How many investment blogs write about their mistakes? Now you get to read about one of mine, and hopefully learn from it. If you have read my blog for the last year, you will know that the one trait I look for in stocks is being debt free. As a matter of fact, during the last three months, I have written six articles about stocks that don't carry any debt. Of course, I've written about Apple (AAPL) numerous times, which is a debt free company, but primarily I look for stocks selling for under $10 per share, has a lot of cash per share, hopefully sell at or below book, but most important, it should be debt free. There are also other secondary criteria that I look for.
So here is what happened when I violated one of my rules. In December, I looked for low priced stocks that really tanked due to tax selling. I thought I found an interesting company called Constar International Inc. (CNST), a manufacturer of plastic containers. The stock traded as high as $20 a share back in April and had dropped below $2 a share in December. I thought that was a pretty good drop which I assumed was due to tax selling, possibly making it a great buy. So I looked further into the stock. The company had $1.42 in cash per share, and was trading way below the reported book value of $2.48 per share. But there was one little hitch; the company had debt, a lot of debt for its size. Its debt to equity ratio was stratospheric.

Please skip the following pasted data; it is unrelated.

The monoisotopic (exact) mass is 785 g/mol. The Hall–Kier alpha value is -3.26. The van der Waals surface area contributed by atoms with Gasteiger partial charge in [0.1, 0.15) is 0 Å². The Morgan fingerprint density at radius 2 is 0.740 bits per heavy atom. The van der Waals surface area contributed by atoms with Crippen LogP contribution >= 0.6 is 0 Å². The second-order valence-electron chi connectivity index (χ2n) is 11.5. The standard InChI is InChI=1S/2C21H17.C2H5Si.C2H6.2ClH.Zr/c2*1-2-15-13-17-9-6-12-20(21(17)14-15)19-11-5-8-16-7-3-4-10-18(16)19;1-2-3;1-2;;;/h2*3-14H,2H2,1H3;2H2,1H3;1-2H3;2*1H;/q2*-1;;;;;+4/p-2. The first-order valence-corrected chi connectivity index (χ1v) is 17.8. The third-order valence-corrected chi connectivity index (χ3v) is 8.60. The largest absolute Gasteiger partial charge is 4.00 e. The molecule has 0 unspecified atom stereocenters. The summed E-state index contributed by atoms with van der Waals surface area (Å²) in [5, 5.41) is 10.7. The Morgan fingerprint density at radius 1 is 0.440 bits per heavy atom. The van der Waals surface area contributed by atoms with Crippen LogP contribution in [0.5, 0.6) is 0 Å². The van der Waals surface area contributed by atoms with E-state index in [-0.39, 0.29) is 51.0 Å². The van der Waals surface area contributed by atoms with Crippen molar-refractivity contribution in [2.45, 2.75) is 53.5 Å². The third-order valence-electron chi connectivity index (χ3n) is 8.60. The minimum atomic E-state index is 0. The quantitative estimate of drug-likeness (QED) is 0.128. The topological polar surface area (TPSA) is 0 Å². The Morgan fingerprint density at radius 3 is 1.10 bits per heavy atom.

But I thought, I am just buying it for the very short term, the tax selling rebound, so the debt shouldn't mean anything (first mistake). I bought a bunch around $2 a share on December 28. The first week of January, the stock traded between 1.80 and 2.00, and I kept waiting for it to pop (second mistake, if the trade doesn't work in a reasonable number of days, get out). So on January 11, I checked my portfolio and noticed that it was down big time, even though the market was up at the time. I searched down my list of stocks and discovered that Constar had plunged by almost a buck from a previous close of 1.75 to 79 cents. That's a drop of 55% in one day! I scrambled to find the cause of the drop and eventually discovered that the company had filed for bankruptcy.
So in exactly two weeks, I lost around 60% on that one stock, all because I violated my one primary rule, choose stocks with low or no debt. Yes, I'll probably miss out on plenty of rising stocks with lots of debt, but I will have less downside risk, and less of a chance of getting downside shocks from bankruptcies.
The takeaway is, if you have a stock trading system that works, be disciplined and don't waiver from your own rules. In my case, I had plenty of other stocks to choose from. As a matter of fact, WallStreetNewsNetwork.com has several lists of debt free stocks, including Debt Free Stocks Selling At Or Near Cash, High Cash No Debt High Yield Stocks, No Debt High Yield Stocks, No Debt Low Price To Cash Flow Stocks, and Stocks Selling Near Cash Per Share and Debt Free.
Disclosure: Author owns AAPL.